Wednesday, June 03, 2015

New Data Reveals Missing Income of Older Americans

Older Americans are the only segment of the population that did not lose ground during the Great Recession. The median income of households headed by people aged 65 or older climbed 12 percent between 2007 and 2013, after adjusting for inflation. Every other age group saw its median household income decline, according to the Census Bureau's Current Population Survey.

Now we find out that the 65-plus population has been faring even better than those numbers suggest—9.1 percent better, in fact. That's because the Current Population Survey income statistics do not include withdrawals from IRAs or 401(k)s unless they are taken as annuities. According to an analysis by the Employee Benefit Research Institute (EBRI), when all withdrawals from IRAs and 401(k)s are counted, the aggregate income of the 65-plus population rises by 9.1 percent. The IRA and 401(k) income received by the elderly rises by 250 percent.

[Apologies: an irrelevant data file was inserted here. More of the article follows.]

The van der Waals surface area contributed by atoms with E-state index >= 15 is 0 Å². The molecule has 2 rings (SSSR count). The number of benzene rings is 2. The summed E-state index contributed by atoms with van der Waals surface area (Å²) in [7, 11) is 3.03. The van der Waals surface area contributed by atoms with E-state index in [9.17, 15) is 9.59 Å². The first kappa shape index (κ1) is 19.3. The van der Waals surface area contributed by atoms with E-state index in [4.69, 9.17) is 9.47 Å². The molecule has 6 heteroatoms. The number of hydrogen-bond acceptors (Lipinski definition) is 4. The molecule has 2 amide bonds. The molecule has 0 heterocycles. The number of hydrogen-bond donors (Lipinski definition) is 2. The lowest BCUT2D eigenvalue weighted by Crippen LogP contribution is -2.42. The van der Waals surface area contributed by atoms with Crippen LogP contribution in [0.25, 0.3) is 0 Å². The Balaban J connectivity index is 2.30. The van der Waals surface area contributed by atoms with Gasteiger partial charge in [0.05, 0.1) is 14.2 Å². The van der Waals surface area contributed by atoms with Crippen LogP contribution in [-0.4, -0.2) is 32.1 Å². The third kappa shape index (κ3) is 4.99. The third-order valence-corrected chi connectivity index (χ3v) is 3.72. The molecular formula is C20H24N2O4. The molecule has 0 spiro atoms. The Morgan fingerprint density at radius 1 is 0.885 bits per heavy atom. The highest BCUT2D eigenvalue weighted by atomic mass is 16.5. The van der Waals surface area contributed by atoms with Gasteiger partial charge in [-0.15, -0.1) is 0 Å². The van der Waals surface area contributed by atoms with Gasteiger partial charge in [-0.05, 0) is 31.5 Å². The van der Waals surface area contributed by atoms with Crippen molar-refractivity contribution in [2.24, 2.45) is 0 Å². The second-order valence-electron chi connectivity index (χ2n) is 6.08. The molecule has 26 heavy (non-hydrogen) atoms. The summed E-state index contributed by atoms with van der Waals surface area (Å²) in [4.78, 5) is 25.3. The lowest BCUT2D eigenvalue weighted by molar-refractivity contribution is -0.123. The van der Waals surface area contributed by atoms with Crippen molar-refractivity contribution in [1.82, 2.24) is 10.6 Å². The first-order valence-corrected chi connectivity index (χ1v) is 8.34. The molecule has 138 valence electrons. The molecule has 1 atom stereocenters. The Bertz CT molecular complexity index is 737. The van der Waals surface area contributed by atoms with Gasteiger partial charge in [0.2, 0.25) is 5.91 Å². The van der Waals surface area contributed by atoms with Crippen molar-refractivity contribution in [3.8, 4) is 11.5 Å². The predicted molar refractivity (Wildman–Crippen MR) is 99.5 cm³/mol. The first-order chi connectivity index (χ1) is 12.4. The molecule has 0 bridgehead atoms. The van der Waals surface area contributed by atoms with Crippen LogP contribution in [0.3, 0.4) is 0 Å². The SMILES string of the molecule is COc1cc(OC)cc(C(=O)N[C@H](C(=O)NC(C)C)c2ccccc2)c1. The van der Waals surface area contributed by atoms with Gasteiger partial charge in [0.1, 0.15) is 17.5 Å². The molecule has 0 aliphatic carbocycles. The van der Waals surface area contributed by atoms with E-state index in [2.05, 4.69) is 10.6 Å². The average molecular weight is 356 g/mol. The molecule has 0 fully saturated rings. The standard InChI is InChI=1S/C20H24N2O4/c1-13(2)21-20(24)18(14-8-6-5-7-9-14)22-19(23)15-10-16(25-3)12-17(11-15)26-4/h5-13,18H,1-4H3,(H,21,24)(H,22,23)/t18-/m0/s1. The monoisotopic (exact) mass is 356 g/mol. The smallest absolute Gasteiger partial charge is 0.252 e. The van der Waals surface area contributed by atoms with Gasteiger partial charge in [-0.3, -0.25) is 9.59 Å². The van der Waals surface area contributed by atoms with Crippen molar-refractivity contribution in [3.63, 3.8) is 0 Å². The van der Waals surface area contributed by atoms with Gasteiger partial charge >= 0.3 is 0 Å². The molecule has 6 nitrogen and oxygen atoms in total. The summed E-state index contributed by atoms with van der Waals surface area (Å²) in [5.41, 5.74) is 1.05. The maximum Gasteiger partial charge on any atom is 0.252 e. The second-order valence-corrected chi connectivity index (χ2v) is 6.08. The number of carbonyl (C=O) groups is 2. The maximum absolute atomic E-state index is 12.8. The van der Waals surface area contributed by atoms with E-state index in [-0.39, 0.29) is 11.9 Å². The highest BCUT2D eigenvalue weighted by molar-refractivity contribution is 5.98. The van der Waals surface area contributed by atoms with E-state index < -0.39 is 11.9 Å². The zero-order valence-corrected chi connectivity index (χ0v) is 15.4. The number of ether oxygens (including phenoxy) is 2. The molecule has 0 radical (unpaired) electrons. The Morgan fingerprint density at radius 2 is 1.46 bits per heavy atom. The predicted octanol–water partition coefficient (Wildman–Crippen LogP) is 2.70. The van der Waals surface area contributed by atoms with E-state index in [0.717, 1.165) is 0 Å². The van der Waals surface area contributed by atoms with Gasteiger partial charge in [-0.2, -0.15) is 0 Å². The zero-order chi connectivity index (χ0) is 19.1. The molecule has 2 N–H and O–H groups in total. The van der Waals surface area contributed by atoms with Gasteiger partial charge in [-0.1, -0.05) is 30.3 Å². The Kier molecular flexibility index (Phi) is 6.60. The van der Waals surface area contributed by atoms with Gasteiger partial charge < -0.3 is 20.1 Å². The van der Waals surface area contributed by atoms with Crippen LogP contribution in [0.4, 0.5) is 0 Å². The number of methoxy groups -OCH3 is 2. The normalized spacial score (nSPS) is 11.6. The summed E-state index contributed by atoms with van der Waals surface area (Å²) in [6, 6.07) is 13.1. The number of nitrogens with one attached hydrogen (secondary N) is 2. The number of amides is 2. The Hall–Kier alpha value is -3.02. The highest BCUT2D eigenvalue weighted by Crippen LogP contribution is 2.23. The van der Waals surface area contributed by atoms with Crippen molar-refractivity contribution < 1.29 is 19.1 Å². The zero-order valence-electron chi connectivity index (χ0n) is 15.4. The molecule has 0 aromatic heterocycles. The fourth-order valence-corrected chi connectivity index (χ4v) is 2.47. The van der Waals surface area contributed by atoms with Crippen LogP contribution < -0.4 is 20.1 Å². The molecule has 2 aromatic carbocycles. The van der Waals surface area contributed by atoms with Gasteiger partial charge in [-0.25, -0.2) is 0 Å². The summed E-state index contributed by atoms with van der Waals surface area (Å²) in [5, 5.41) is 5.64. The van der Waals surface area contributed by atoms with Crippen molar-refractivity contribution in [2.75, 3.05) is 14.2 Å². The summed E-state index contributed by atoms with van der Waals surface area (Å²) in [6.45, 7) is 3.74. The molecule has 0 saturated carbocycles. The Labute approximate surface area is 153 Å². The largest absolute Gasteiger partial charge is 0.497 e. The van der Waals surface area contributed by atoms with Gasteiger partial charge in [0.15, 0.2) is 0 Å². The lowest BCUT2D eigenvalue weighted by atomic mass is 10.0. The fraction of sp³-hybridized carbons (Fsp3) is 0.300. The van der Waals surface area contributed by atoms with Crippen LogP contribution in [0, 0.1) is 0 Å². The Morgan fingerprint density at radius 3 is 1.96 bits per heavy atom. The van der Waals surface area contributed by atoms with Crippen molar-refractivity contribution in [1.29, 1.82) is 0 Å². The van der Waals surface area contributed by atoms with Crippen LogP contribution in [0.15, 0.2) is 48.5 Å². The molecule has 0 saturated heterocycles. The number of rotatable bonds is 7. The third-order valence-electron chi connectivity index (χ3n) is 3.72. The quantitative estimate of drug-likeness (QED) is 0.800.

The Census Bureau is well aware of this shortcoming in its income statistics and is doing something about it. For this analysis, EBRI used the results of a Census Bureau test of revised income questions included in the 2014 Current Population Survey. In years to come, we may see a rise in the incomes of the elderly because of this methodological change.

Source: Employee Benefit Research Institute, Examining the New Income Measure in the Current Population Survey

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